Rembrandt and Vermeer move back home

Spanish architectural team completes restoration of Rijksmuseum

A view of the east patio of the Rijksmuseum taken in the process of its restoration, which was photographed by José Manuel Ballester.
A view of the east patio of the Rijksmuseum taken in the process of its restoration, which was photographed by José Manuel Ballester.

When restoration work at the Rijksmuseum in Amsterdam began, construction workers had to use diving suits to be able to work on the foundations. The original building by the Dutch architect Pierre Cuypers was literally raised in the air, since this was the only way to cement it and guarantee its permanence.

But working inside 10-meter-deep wells was just a foretaste of the difficulties lying ahead for Spanish architects Antonio Cruz and Antonio Ortiz, who were directing the reforms. The greatest complication came from cyclists who refused to give up their historical right to use the museum's central passage; there was a protracted battle involving 80 new building permits that thwarted the original plans and delayed work significantly.

Finally, four years after the planned completion date (for a grand total of 12 years) and after pouring in considerably more money than was initially budgeted (375 million euros in the end), the museum is ready to take back artworks that are beloved by the Dutch and by the art world in general. These include essential paintings by Rembrandt and Vermeer, together with other artistic jewels that will now shine with the kind of light that time had dampened, and that an entire generation of Dutch had been unable to contemplate.

When the curtain of cranes, plastic sheeting and cement was pulled back, the old 19th-century building reappeared in all its splendor. The darkness and the maze of corridors that made circulation nearly impossible have given way to well-lit galleries organized around two courtyards and a striking 2,250-square-meter atrium. With its 80 exhibition rooms, restaurant, cafeteria, auditorium and meeting room, the new and improved Rijksmuseum can easily take in two million visitors a year, according to museum estimates.

The artist José Manuel Ballester photographed the year-on-year transformation of this unique space, just like he did with the Archeological Museum. His photographic record of the museum's rebirth contains the kind of narrative tension found in movies.

We find a luminous, clear, intelligible building in contrast to the previous dark and labyrinthine situation"

Antonio Cruz and Antonio Ortiz, who have studios in Madrid and Amsterdam, are the designers of landmark buildings such as La Cartuja stadium in Seville and La Peineta stadium in Madrid. They said they are satisfied with the final result at the Rijksmuseum despite the difficulties, and explained their task was to restore the building to its original grandeur, proportions and space, eliminating the unfortunate alterations that had been effected over the years.

"In order to obtain more exhibition space, the original construction had been radically transformed," they explain. "When the Dutch go back to their museum, they will find something that is practically unknown to them: a luminous, clear, intelligible building in contrast to the previous dark and labyrinthine situation."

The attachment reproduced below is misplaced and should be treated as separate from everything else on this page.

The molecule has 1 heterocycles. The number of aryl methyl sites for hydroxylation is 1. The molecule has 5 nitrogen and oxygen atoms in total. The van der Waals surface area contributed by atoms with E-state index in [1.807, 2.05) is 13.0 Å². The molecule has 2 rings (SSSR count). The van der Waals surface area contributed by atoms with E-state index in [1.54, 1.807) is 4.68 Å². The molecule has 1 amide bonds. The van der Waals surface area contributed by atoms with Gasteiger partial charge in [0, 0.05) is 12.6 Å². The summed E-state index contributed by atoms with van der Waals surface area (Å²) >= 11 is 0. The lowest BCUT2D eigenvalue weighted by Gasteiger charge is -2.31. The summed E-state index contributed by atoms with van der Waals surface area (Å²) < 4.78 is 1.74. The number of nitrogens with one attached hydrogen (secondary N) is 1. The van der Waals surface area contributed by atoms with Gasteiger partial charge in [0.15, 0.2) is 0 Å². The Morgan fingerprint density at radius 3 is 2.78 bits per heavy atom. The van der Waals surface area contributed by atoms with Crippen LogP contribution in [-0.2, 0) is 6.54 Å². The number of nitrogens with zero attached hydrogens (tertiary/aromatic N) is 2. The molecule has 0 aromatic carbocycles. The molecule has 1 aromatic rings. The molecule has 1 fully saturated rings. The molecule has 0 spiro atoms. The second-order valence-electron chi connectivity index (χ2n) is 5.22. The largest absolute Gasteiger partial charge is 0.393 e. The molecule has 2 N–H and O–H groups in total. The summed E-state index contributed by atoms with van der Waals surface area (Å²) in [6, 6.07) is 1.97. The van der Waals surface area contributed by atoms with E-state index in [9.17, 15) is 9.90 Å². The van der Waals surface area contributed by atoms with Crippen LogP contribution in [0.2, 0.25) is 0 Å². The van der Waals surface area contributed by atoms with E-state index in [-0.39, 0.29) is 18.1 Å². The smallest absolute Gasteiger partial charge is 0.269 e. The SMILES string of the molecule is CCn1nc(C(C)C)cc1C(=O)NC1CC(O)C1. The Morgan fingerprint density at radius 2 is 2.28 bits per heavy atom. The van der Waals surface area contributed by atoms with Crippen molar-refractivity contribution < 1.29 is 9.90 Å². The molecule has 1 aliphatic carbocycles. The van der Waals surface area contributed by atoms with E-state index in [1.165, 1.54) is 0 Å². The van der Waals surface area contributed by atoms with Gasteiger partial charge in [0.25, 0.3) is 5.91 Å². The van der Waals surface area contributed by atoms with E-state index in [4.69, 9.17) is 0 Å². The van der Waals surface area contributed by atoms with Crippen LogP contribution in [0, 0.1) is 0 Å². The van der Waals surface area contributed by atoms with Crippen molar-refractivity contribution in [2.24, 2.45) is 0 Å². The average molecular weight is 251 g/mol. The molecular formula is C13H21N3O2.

"The goal of the public competition and the goal of museum managers was always very clear: they didn't want a larger museum, but a better museum. When it re-opens, it will have less exhibition space than before, but the building will recover its character - a luminous look that had been completely lost."

The story of the Netherlands is the story of a constant battle to take land back from the sea. The process of re-cementing the old building went through some dramatic moments, but now the hurdles have been cleared, the architects can speak calmly about the impositions placed by water.

"A great deal of the intervention was executed underground. We built several floors below street level that resolved many of the museum's shortcomings, and in Amsterdam you just need to dig a little to run into not just the phreatic stratum, but sea level altogether. Work in this respect was very complicated because we dug down to a depth of 10 meters in order to create artwork storage space. So the technical difficulties were enormous."

But things were about to get a lot hairier in a city where cyclists have more rights than pedestrians. The original project by Cruz and Ortiz eliminated the historical cycling lane. The response by local residents was so forceful that construction was completely paralyzed for two years, during which time the architects' plans had to be rerouted. Recurring protests and the need for 80 new building permits made them fear for the project.

"The entire discussion hinged on whether bicycles had to keep going through the building's central passage or whether they could share it with the new access to the museum. The provisional result of this discussion made it impossible to implement the access solution that we considered ideal. In the end, and only very recently, the city and the district have decided that bicycles will never again be allowed on the passage. It is a long and absurd story that resulted in the final access solution not being the ideal one."

But none of this has made them hate bicycles, they say. "That wouldn't make any sense. We use them regularly in Seville and certainly in Amsterdam when we are there."

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